Racing Rivals : Bids to Run Horse Track Bend Rules

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Times Staff Writer

The odds may have improved Tuesday that the Del Mar Thoroughbred Club will win the right to continue running the Del Mar race track when it became apparent that its five rivals want contract provisions that would require key policy changes by the Fair Board.

The thoroughbred club, which has run the annual 43-day meet for 19 years, stayed strictly within Fair Board policies in its bid to win a 20-year renewal.

But the club’s competitors--including spray paint baron Earl Scheib, Hialeah Park race-track owner John Brunetti, and a partnership involving the Nederlander entertainment promoters--suggested innovations that would require the Fair Board to reverse itself on issues involving the future of the Del Mar fairgrounds.


Battleground Shifts

As a result, the battleground over the lease now shifts from the state Race Track Leasing Commission to the Fair Board. Terms of the bids became public Tuesday at an all-day meeting in Del Mar of a commission subcommittee.

Fair Board member Jan Anton, who also serves on the leasing commission and the subcommittee, said that, if the Fair Board proves immovable, the bids of three competitors will essentially be “out the window,” since the issues involved are crucial to the bids.

The three are American Data Group, Nederlander and Bloom, London & Associates.

In the case of the other two bidders--Brunetti and Scheib--the construction projects mentioned in their bids involve divided authority between the leasing commission and the Fair Board. Opposition by the Fair Board could hurt their chances for winning the contract.

Discussion Date Set

At the end of Tuesday’s meeting, Anton said the Fair Board will discuss at its Sept. 13 meeting whether it is willing to change its policies to accommodate the bids from the Thoroughbred Club’s rivals.

The board’s decision will then be relayed to the commission subcommittee, which hopes to have a recommendation to the full commission by late October.

The Thoroughbred Club, a nonprofit group whose board of directors includes some of San Diego County’s leading business people and civic leaders, has offered, in effect, more of the same at Del Mar.


“You know us, you know what we’ve accomplished,” General Manager Joe Harper told the subcommittee. “Since we’ve had the lease, the daily handle has increased 300%, attendance 100%, and purses 600%.”

Crowds, Handle Down

Rivals for the bid noted, however, that attendance was stagnant from 1982 to 1987, payments to the state have declined because of increasing costs, and both attendance and handle are down sharply this year because Los Angeles residents can place bets for Del Mar races through satellite wagering at their home tracks.

“This past outfit has had 20 years to put in new (horse) stalls out there,” Scheib said. “They got a few. They’re falling down. Come on, give the horsemen a break.”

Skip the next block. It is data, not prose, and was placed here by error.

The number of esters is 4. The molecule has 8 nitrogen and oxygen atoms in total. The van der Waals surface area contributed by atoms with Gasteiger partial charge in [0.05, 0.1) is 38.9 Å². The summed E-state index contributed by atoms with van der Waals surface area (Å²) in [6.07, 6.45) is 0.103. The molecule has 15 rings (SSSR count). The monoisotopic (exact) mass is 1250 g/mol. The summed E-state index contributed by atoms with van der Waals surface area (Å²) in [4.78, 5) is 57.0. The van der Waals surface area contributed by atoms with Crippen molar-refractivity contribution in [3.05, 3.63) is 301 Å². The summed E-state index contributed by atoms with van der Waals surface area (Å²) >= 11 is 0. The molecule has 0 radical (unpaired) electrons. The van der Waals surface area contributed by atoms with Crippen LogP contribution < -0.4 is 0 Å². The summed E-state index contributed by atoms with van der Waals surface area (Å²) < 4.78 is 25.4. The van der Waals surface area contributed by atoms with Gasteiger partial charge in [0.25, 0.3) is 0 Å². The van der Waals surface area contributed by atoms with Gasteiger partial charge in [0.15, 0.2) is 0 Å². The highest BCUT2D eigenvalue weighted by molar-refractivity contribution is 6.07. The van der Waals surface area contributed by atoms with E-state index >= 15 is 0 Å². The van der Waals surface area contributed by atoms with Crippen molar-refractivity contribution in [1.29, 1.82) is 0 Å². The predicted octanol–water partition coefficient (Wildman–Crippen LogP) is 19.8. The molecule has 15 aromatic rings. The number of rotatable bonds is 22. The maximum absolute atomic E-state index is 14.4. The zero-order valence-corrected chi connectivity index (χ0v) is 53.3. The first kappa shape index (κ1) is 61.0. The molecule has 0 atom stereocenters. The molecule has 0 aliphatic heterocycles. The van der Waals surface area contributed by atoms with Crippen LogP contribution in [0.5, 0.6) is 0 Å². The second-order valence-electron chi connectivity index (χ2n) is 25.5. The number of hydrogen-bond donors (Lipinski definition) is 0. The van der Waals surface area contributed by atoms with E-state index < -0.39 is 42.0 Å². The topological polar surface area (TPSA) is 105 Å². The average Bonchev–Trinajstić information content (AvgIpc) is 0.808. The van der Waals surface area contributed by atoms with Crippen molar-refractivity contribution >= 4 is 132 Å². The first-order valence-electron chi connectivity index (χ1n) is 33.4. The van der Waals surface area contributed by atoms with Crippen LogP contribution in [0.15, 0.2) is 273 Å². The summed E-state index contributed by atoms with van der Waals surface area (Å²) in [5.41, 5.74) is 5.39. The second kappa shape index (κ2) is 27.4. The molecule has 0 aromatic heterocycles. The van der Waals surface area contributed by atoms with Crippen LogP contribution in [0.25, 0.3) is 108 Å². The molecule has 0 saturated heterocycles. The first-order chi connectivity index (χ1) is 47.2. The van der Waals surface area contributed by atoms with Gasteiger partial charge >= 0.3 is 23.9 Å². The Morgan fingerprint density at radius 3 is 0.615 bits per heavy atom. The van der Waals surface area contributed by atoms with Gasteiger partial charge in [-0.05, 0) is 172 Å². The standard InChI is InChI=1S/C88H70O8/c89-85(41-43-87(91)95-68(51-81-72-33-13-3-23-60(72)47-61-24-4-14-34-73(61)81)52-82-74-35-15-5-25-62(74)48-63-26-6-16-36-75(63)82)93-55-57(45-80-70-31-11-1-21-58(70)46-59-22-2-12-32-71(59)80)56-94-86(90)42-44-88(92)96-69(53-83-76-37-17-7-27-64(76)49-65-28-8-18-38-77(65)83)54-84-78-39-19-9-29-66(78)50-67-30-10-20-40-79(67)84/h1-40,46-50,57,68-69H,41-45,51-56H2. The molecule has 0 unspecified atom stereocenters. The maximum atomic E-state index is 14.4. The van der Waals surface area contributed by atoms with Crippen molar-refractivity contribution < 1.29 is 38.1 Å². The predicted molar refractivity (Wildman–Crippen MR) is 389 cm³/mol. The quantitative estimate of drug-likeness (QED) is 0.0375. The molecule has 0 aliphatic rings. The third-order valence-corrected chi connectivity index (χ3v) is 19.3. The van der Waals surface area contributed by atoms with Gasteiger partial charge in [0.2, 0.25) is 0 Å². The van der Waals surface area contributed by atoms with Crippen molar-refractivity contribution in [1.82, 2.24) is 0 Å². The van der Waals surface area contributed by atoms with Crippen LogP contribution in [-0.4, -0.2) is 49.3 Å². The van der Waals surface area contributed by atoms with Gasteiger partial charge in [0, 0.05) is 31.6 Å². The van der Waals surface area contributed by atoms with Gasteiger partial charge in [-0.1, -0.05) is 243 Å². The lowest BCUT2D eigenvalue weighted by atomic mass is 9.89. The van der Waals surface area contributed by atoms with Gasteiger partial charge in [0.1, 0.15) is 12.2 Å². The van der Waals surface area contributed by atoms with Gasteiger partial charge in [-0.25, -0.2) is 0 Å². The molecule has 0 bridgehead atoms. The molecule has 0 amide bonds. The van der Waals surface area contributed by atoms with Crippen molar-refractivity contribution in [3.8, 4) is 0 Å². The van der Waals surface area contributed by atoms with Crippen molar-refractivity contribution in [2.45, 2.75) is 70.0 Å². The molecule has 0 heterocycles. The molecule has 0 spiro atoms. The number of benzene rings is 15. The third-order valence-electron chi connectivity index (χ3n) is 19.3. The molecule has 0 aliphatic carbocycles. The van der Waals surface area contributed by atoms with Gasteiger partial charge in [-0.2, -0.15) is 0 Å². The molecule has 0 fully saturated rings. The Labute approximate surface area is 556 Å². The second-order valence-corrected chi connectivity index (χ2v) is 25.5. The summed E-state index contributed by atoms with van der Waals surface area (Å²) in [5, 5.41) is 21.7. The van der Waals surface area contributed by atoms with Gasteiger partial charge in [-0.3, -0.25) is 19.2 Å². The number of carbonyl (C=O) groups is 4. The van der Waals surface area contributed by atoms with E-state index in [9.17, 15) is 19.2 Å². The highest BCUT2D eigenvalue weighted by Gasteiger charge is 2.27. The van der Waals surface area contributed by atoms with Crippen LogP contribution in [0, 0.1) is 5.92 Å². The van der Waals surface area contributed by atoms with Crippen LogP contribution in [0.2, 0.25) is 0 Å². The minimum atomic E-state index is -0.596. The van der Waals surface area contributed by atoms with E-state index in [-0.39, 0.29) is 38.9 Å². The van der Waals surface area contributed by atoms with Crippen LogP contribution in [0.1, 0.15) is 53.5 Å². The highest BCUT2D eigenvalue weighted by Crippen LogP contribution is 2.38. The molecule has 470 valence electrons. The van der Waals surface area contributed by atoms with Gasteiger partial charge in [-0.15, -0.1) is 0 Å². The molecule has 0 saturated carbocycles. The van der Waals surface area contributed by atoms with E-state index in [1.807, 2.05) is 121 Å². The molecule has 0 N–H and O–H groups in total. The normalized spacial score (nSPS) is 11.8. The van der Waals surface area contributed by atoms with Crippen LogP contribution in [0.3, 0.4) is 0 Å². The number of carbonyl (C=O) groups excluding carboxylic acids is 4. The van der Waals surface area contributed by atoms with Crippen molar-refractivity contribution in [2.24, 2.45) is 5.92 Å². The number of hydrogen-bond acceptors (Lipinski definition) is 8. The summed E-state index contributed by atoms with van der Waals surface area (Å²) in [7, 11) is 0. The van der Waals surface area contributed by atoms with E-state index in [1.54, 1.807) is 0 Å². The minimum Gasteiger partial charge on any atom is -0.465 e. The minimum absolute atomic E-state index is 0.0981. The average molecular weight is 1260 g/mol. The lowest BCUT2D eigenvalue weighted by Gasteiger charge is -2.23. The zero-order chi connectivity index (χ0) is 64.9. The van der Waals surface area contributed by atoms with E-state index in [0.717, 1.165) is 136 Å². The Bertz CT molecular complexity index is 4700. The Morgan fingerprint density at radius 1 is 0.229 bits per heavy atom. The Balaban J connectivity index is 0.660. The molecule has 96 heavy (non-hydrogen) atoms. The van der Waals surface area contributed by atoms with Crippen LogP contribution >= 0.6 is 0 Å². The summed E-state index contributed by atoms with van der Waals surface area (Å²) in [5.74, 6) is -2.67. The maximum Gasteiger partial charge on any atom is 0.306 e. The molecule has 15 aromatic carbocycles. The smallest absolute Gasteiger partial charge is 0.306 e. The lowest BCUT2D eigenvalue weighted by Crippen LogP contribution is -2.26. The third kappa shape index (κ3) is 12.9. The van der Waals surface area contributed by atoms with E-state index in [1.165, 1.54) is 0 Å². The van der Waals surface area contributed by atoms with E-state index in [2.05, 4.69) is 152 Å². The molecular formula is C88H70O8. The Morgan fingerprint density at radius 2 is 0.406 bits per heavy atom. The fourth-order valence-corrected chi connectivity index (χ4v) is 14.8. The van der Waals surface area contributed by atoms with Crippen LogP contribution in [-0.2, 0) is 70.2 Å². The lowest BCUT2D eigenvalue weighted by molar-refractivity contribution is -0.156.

Scheib wants the Fair Board to scrap plans for a $75-million, 15,000-seat grandstand--a cornerstone of fairground building plans. His attorneys said the grandstand is unneeded, overpriced and will drain money from other fairground needs.

Cost Figure Doubted

Anton and fellow Fair Board member Raymond Saatjian, who also serves on the leasing commission and its subcommittee, appeared incredulous at Scheib’s suggestion that a $20-million renovation of the current grandstand would be sufficient.

Brunetti, a blunt-talking New Jersey construction magnate and part-time resident of Carlsbad, said he would like to rearrange the entire fairgrounds to separate the fair site from the race track, which would mean overhauling the Fair Board’s long-range building plans.


Like several other bidders, he said the Thoroughbred Club has not done enough to promote the track or bring in new patrons.

His attorney, Rodney Blonien, promised that, when it comes to being a promoter, Brunetti “is almost to racing what P. T. Barnum was to circus activities.”

Wants Harness Races

American Data Group, an Illinois company involved in computers, cable television and race-track bookkeeping services, wants to hold a 90-day night harness race season and to assume control over satellite wagering at Del Mar.

After a money-losing season in the early 1980s, the Fair Board opted out of harness racing. It has also chosen to retain control over satellite wagering, which began last fall.

Saatjian suggested that night harness racing could provoke a fight from the Del Mar City Council, which is backing the thoroughbred club.

Nederlander Corp., which has joined the Ogden Corp., a New York-based conglomerate involved in food concessions, construction and race-track management, in a joint bid, wants the right to promote concerts throughout the year.


Meet Authority Only

Since the leasing commission only has authority over the 43-day meet, the Nederlander/Ogden bid would require concurrence from the Fair Board, which has not sought in the past to expand the fairgrounds’ concert season.

The bid from Bloom, London & Associates of Encino seeks virtual year-round control of the fairgrounds.

The partnership provided the slimmest bid proposal--less than two pages contrasted with book-length proposals from other bidders--and was the only bidder not to send a representative to Tuesday’s meeting.

The partners are Dr. Leon Bloom of Encino and Arnold London, an accountant from Boston.

The leasing commission is composed of both state officials and Fair Board members. The new lease would begin in the 1990 season.